By Lauren McDonald email@example.com Apr 26, 2019
College of Coastal Georgia VALOR Student Veterans Organization vice president Samuel Gordy, left, and president Dwayne Carson applaud faculty members who have supported the organization throughout the year during the VALOR Military and Community Partner Appreciation ceremony Thursday on campus. (Bobby Haven/The Brunswick News)
College of Coastal Georgia works year-round to be an inclusive campus for veteran students.
Work done by groups like VALOR, a student veterans organization, and support from the college leadership both play key roles in making the campus welcoming.
And once a year, the college hosts a ceremony to honor its veterans.
The college held the annual Military & Community Partner Appreciation Ceremony on Thursday to celebrate the service of faculty, staff and students as well as the work of community partners.
"We really believe that veterans add to this amazing tapestry of our campus and our students," said Scott Williamson, interim vice president for advancement at the college. "... Diversity is defined in a lot of different ways, and we really feel that the diversity of our student body, including our veterans and those involved in the military, makes this a dynamic place that we can all join in."
Ray Crouch, a retired captain in the U.S. Navy and Navy fighter pilot, shared his own experience balancing the responsibilities of serving in the military with the importance of receiving a college education.
"I always thought of that degree as a key — a key that was going to open doors that you would not have available to you another way," said Crouch, who serves as the president of Kings Bay's chapter of the Military Officers Association of America.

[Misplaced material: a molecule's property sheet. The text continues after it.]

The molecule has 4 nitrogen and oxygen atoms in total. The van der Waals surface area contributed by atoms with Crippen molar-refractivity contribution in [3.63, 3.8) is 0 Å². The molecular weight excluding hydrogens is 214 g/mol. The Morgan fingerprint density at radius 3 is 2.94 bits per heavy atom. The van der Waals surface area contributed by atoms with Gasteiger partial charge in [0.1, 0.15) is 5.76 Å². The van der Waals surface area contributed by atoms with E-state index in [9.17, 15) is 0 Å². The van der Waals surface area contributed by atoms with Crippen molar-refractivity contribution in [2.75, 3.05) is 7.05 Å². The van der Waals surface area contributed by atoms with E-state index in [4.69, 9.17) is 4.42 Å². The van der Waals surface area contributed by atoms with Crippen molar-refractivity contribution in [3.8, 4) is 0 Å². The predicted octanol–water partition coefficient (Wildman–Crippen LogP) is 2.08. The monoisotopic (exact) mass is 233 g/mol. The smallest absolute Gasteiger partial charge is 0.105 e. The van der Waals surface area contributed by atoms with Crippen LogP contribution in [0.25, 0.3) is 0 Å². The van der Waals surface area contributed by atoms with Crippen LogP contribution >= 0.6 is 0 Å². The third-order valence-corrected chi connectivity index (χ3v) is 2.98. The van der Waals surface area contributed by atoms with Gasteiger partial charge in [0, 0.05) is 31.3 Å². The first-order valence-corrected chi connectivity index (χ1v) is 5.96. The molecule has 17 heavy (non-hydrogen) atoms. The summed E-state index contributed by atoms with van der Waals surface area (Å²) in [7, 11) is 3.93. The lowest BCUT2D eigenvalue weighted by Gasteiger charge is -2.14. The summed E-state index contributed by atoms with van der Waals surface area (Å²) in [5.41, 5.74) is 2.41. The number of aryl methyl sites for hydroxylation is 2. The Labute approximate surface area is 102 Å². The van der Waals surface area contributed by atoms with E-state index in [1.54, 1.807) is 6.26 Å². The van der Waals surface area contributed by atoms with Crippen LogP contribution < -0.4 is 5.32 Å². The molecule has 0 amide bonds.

Crouch has worked closely with the college for several years and previously served on the College of Coastal Georgia Foundation.
"My first introduction to VALOR was about 2015," Crouch said. "Greg Aloia was the president here ... He really was passionate about making this a veteran-friendly campus."
Aloia asked Crouch to serve on the college's foundation, which Crouch did for three years.
"He really wanted not only veterans in the school — he wanted veterans on the foundation," Crouch said.
Aloia also helped set up a veterans' lounge at the college, which continues to be offered today.
Dwayne Carson, the president of VALOR, thanked the many supporters at the college and in the community who have continued to serve student veterans. Carson will graduate this May, and he said the college has been a welcoming place throughout his time there.
"It's kind of sad because I feel like everyone here has been my family since I've been here," Carson said.
Republished with the permission of The Brunswick News. Published at The Brunswick News.